What is trichotillomania?

What is trichotillomania?

Trichotillomania (TTM) is an impulse disorder. People who have this disorder pull out the hair from the scalp, eyelashes, eyebrows, or other parts of the body until they have bald patches.

What is the cause?

The cause of this disorder is not known. Experts think it may be caused by differences in the brain or nervous system. It might also be related to things such as child abuse or a family history of mental illness. It may be related to certain chemical messengers between the nerve cells in parts of the brain.

People often start compulsive hair-pulling around the ages of 12 or 13. It often seems to begin after a stressful event such as change of schools, abuse, family conflict, or the death of a parent.

What are the symptoms?

The symptoms of TTM include:

  • constant tugging and twisting of hair
  • repeatedly pulling enough hair over a long enough period of time to have bald spots on the head, or missing eyelashes, eyebrows, or other body hair
  • feeling very tense right before pulling out the hair or if they try to resist the urge to pull hair
  • feeling pleasure or relief when pulling out the hair
  • denying that they are pulling hair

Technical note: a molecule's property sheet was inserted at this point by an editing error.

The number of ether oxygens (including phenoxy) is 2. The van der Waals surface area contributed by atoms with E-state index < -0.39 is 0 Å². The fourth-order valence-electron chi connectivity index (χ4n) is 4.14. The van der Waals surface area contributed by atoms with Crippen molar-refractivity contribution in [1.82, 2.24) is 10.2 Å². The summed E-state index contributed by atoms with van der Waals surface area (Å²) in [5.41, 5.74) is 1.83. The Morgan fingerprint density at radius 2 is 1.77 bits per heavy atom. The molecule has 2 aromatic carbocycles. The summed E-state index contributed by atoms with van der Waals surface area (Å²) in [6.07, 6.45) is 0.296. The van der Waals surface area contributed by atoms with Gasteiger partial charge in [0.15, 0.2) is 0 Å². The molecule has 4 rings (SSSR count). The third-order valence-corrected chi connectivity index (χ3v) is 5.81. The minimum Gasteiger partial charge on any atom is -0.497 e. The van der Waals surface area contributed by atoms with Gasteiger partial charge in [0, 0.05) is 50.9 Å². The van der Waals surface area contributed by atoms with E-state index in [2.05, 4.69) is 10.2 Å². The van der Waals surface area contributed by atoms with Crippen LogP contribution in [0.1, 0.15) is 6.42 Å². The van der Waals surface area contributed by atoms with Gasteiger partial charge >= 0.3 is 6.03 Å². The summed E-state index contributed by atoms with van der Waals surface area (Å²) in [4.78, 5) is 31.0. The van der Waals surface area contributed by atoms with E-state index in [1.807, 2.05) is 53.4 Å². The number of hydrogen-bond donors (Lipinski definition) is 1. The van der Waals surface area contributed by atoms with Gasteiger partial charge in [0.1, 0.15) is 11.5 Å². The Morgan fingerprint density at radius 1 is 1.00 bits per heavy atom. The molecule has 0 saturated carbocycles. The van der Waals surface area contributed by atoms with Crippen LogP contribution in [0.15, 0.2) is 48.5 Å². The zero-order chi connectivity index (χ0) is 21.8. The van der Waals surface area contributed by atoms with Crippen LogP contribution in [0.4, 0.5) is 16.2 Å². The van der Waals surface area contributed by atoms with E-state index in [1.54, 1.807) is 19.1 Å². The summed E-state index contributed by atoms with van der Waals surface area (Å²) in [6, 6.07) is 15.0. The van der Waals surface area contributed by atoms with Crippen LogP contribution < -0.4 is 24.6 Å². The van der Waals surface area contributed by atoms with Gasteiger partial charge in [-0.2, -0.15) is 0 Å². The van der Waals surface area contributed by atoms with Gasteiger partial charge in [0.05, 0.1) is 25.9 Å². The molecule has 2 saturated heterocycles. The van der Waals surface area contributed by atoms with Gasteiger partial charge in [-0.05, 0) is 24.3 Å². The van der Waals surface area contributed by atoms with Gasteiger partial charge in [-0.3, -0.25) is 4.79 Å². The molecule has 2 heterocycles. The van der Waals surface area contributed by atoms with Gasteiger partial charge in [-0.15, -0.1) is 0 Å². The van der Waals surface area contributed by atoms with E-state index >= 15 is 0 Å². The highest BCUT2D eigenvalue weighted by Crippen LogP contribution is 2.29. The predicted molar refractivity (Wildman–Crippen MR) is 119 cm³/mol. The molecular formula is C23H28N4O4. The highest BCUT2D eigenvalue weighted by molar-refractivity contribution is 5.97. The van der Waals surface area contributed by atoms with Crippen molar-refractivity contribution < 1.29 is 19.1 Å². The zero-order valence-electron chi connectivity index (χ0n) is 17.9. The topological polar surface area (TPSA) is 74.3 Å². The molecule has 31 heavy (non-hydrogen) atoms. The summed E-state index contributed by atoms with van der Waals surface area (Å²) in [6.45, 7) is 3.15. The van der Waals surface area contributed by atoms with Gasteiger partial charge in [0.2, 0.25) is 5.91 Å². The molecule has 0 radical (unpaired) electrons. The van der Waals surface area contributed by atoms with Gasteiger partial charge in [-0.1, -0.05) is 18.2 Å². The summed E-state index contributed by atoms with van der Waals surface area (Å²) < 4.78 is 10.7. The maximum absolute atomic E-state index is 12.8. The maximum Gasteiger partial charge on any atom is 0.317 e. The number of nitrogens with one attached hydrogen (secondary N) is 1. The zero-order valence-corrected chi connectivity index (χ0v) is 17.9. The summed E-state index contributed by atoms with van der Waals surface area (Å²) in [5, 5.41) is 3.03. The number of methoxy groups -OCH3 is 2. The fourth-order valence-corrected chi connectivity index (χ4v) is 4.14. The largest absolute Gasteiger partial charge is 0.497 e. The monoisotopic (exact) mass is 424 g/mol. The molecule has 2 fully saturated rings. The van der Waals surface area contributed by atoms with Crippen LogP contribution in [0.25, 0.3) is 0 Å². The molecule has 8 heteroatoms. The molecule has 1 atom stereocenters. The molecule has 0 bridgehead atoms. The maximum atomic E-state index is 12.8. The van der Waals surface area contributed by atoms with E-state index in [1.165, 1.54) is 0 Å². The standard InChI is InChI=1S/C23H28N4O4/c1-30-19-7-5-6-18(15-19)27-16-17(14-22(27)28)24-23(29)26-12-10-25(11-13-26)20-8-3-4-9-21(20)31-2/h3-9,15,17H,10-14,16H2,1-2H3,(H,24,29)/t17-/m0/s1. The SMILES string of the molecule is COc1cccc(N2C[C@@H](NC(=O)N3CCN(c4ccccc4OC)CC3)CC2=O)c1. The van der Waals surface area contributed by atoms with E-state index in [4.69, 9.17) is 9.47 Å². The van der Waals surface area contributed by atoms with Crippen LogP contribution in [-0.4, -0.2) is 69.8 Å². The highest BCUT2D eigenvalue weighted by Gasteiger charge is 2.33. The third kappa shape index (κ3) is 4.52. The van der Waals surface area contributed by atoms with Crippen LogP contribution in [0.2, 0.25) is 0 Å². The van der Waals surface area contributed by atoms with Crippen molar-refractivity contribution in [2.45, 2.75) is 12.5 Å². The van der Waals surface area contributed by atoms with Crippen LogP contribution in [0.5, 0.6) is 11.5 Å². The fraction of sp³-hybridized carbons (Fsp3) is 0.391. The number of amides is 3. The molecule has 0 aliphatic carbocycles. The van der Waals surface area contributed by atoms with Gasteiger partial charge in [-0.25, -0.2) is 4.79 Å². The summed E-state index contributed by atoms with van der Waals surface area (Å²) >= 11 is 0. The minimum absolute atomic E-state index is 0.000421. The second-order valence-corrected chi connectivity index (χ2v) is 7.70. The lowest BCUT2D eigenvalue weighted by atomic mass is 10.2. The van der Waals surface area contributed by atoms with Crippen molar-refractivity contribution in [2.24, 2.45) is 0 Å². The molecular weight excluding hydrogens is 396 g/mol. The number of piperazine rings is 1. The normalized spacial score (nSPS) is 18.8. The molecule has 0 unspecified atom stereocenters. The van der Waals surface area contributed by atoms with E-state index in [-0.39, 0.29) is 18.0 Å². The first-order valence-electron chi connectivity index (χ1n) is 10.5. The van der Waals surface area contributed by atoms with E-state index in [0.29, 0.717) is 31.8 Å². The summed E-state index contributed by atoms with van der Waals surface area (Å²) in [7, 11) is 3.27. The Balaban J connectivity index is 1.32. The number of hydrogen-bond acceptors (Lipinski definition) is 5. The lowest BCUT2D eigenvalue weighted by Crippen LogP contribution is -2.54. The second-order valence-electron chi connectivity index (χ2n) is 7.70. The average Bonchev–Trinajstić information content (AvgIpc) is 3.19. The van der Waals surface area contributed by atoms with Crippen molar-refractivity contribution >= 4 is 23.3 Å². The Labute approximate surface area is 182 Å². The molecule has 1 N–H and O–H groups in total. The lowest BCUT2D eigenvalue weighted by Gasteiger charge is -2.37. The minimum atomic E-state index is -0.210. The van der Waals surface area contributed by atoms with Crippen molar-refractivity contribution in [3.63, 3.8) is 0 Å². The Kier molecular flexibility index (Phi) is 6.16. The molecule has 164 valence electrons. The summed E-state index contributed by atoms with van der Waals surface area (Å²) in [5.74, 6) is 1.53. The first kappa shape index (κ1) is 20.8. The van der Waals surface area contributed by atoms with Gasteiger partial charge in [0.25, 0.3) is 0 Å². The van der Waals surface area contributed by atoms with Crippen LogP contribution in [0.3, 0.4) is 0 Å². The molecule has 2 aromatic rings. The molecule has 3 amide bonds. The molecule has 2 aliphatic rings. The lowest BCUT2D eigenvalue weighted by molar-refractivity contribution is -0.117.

People with TTM do not lose hair due to a skin or other medical condition. They pull hair on purpose.

How is it diagnosed?

A healthcare provider or a mental health professional will ask about symptoms and any drug or alcohol use. The person may have lab tests to rule out medical problems.

How is it treated?

Antidepressants and antianxiety medicines may reduce the urge to pull hair. Medicines may also help to reduce depression and obsessive-compulsive symptoms. Medicines may help, but symptoms are likely to return unless behavioral therapy is also a part of the treatment.

Cognitive behavioral therapy may help to manage anxiety or stress. In CBT, you identify the times of day, emotions, and other factors that trigger hair pulling. Then you learn to change how you respond to these triggers.

Consider attending a support group. Talking with other people who face the same challenges can help you cope with the TTM and its impact on your life.

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